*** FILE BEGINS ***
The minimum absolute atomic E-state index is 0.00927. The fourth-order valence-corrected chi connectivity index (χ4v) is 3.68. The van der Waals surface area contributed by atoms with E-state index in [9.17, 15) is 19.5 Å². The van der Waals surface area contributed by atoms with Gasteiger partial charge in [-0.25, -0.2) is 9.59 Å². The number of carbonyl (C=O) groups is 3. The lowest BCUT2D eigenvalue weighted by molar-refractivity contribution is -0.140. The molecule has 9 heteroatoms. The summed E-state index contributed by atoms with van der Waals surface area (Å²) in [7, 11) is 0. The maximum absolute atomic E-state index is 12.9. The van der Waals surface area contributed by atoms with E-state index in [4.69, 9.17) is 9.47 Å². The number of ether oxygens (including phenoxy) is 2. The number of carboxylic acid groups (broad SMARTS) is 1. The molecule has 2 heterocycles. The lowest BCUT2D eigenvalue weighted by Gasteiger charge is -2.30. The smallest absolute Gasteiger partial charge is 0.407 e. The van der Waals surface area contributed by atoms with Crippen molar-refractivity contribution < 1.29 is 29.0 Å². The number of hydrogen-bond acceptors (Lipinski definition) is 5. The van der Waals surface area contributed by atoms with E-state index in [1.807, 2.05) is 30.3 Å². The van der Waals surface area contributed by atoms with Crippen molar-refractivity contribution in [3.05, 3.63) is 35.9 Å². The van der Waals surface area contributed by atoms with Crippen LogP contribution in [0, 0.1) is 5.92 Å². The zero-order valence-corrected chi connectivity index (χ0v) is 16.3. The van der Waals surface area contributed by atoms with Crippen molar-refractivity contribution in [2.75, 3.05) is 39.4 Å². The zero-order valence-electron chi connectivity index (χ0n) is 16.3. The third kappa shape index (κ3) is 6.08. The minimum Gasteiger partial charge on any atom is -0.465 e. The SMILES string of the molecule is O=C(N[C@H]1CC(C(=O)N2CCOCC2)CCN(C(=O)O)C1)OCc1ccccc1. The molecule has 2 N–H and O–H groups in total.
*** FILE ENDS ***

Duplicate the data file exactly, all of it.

The minimum absolute atomic E-state index is 0.00927. The fourth-order valence-corrected chi connectivity index (χ4v) is 3.68. The van der Waals surface area contributed by atoms with E-state index in [9.17, 15) is 19.5 Å². The van der Waals surface area contributed by atoms with Gasteiger partial charge in [-0.25, -0.2) is 9.59 Å². The number of carbonyl (C=O) groups is 3. The lowest BCUT2D eigenvalue weighted by molar-refractivity contribution is -0.140. The molecule has 9 heteroatoms. The summed E-state index contributed by atoms with van der Waals surface area (Å²) in [7, 11) is 0. The maximum absolute atomic E-state index is 12.9. The van der Waals surface area contributed by atoms with E-state index in [4.69, 9.17) is 9.47 Å². The number of ether oxygens (including phenoxy) is 2. The number of carboxylic acid groups (broad SMARTS) is 1. The molecule has 2 heterocycles. The lowest BCUT2D eigenvalue weighted by Gasteiger charge is -2.30. The smallest absolute Gasteiger partial charge is 0.407 e. The van der Waals surface area contributed by atoms with Crippen molar-refractivity contribution < 1.29 is 29.0 Å². The number of hydrogen-bond acceptors (Lipinski definition) is 5. The van der Waals surface area contributed by atoms with E-state index in [1.807, 2.05) is 30.3 Å². The van der Waals surface area contributed by atoms with Crippen molar-refractivity contribution in [3.05, 3.63) is 35.9 Å². The van der Waals surface area contributed by atoms with Crippen LogP contribution in [0, 0.1) is 5.92 Å². The zero-order valence-corrected chi connectivity index (χ0v) is 16.3. The van der Waals surface area contributed by atoms with Crippen molar-refractivity contribution in [2.75, 3.05) is 39.4 Å². The zero-order valence-electron chi connectivity index (χ0n) is 16.3. The third kappa shape index (κ3) is 6.08. The minimum Gasteiger partial charge on any atom is -0.465 e. The SMILES string of the molecule is O=C(N[C@H]1CC(C(=O)N2CCOCC2)CCN(C(=O)O)C1)OCc1ccccc1. The molecule has 2 N–H and O–H groups in total.